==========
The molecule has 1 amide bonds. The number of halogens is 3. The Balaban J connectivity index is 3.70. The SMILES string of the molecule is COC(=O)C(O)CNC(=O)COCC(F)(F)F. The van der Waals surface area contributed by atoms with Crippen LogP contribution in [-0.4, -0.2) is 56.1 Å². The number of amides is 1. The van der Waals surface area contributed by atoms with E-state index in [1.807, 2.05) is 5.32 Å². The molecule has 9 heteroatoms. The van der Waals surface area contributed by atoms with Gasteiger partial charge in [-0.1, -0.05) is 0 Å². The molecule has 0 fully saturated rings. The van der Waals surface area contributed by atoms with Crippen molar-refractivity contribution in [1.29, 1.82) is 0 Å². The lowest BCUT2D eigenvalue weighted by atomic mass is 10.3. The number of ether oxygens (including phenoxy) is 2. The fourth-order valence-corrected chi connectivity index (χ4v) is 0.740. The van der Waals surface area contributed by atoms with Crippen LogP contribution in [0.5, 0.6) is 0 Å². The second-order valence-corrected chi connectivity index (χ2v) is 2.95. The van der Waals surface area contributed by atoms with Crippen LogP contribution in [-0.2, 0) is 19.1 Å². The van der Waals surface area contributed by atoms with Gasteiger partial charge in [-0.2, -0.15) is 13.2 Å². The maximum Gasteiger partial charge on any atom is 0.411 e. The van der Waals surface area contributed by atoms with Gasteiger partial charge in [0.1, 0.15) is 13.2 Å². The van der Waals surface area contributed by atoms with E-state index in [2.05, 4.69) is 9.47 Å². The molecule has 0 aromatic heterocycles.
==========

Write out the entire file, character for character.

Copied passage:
The molecule has 1 amide bonds. The number of halogens is 3. The Balaban J connectivity index is 3.70. The SMILES string of the molecule is COC(=O)C(O)CNC(=O)COCC(F)(F)F. The van der Waals surface area contributed by atoms with Crippen LogP contribution in [-0.4, -0.2) is 56.1 Å². The number of amides is 1. The van der Waals surface area contributed by atoms with E-state index in [1.807, 2.05) is 5.32 Å². The molecule has 9 heteroatoms. The van der Waals surface area contributed by atoms with Gasteiger partial charge in [-0.1, -0.05) is 0 Å². The molecule has 0 fully saturated rings. The van der Waals surface area contributed by atoms with Crippen molar-refractivity contribution in [1.29, 1.82) is 0 Å². The lowest BCUT2D eigenvalue weighted by atomic mass is 10.3. The number of ether oxygens (including phenoxy) is 2. The fourth-order valence-corrected chi connectivity index (χ4v) is 0.740. The van der Waals surface area contributed by atoms with Crippen LogP contribution in [0.5, 0.6) is 0 Å². The second-order valence-corrected chi connectivity index (χ2v) is 2.95. The van der Waals surface area contributed by atoms with Crippen LogP contribution in [-0.2, 0) is 19.1 Å². The van der Waals surface area contributed by atoms with Gasteiger partial charge in [-0.2, -0.15) is 13.2 Å². The maximum Gasteiger partial charge on any atom is 0.411 e. The van der Waals surface area contributed by atoms with Gasteiger partial charge in [0.1, 0.15) is 13.2 Å². The van der Waals surface area contributed by atoms with E-state index in [2.05, 4.69) is 9.47 Å². The molecule has 0 aromatic heterocycles.